12. happycheapskate

    happycheapskate New Member

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    I looked in there to grease the gears when I built the bike. The rubber pads appeared to be adhered to the clutch pad rotor somehow. It would seem foolish to not have them attached to that, as when releasing the clutch, a pad could come loose and lodge somewhere it shouldn't be.

    I am sure they will make much more debris if used as a conventional clutch, to slip it when taking off from a stop, or riding a lot/idling with the clutch disengaged. I hope to make mine last longer by pedaling to take off and engaging only at a speed that it will slip the least and engage the quickest.

    Also, the rubber dust/shavings should pose less risk to damaging the gears or bearings when contaminating the grease compared to the harder brake shoe pieces suggested in post #1.
     
  13. metalliatic

    metalliatic New Member

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    been riding my bike alot and the clutch works great. no complaints. puts out less dust the then rubber ones, because they wear less. the harder matterial takes a beating alot better. love it!
     
  14. Pilotgeek

    Pilotgeek New Member

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    [​IMG]
     
  15. Ditchrider

    Ditchrider New Member

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    Thanks for posting on this and bringing back to the top Pilotgeek, I lost one of the pads on my riding lawn mower brake. Now I'm thinking maybe the disk brake off the lawn mower might be just the thing for my front wheel. One of the other guys used a skill saw blade for a disk brake, thats a good idea but I'm not sure about how to connect it to the hub, the store bought hubs have those 5 little mounting ears.
     
  16. happycheapskate

    happycheapskate New Member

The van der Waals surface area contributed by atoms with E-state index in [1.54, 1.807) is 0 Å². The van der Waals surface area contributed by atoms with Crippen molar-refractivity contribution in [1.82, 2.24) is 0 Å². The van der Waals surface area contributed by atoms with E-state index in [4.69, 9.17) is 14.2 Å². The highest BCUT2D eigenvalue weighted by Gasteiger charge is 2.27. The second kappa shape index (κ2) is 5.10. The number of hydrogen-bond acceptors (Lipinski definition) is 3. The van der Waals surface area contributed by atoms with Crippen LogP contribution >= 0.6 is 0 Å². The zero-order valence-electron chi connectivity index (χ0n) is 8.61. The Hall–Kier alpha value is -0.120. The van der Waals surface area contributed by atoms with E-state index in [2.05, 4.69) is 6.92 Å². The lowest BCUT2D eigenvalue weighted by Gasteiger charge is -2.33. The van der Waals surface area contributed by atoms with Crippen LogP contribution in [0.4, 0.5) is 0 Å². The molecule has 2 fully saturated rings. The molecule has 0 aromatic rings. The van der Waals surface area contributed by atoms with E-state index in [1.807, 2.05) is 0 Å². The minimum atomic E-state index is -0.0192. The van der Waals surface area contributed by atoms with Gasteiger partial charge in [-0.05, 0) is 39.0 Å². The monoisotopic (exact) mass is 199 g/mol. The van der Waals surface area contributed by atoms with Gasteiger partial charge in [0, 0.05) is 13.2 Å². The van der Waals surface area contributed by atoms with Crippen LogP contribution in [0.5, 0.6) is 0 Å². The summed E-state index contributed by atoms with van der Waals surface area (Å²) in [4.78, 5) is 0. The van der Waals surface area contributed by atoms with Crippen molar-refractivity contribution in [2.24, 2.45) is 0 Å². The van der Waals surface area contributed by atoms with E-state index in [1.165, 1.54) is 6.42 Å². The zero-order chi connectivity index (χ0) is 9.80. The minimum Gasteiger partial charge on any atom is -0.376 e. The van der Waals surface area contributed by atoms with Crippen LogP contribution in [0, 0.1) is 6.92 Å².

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    I don't know what this means, but it is funny.

    I looked at the clutch pads on the first engine (dead one in parts bin) The little pads are not glued to anything, but just kind of plugged in the holes. One of them fell out in the box somewhere. How do they stay put on the bike?

     
  17. Pilotgeek

    Pilotgeek New Member

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    They're floating pucks. They are held in place laterally by the holes they sit in, and the 2 pressure plates hold them in their place. When the clutch is disengaged, there's only a millimeter or two that the pucks can possibly wiggle around in, and when the plates engage, they press together, grabbing the pucks. Since they cannot move from within their holes, the entire assembly is forced to rotate as one.

    An example of another thing that uses this design is the old-school Traxxas RC car slipper clutch.
    [​IMG]

    The red circles are the clutch pucks, and they can easily be pushed through the holes in the gear. However, the plates to the left and right of the gear sit on both sides of the shaft and press against the pucks, holding them in place. By varying the tension, you can adjust how much the clutch slips.
     
  18. Nashville Kat

    Nashville Kat Active Member

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    How does the width of the brake pad compare to the stock clutch pads?

    Do you think a jig saw with a metal cutting blade would work?

    this sounds like a great idea.
     
  19. Drewd

    Drewd New Member

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    My factory clutch pads lasted only 2 years on one of my bikes even though my clutch is always engaged-I have a centrifugal clutch. I now have semi-metallic pads on my clutch and hopefully it'll outlast the engine.
     
  20. happycheapskate

    happycheapskate New Member

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    Maybe the rubber degraded, or maybe the clutch actually slips some when you take off or hit bumps.

    If you use harder pads, will they slip more on the brass plate? Will the brass plate wear out a lot faster?

    What is that cartoon guy from? I think I have seen it somewhere on internet joke pages.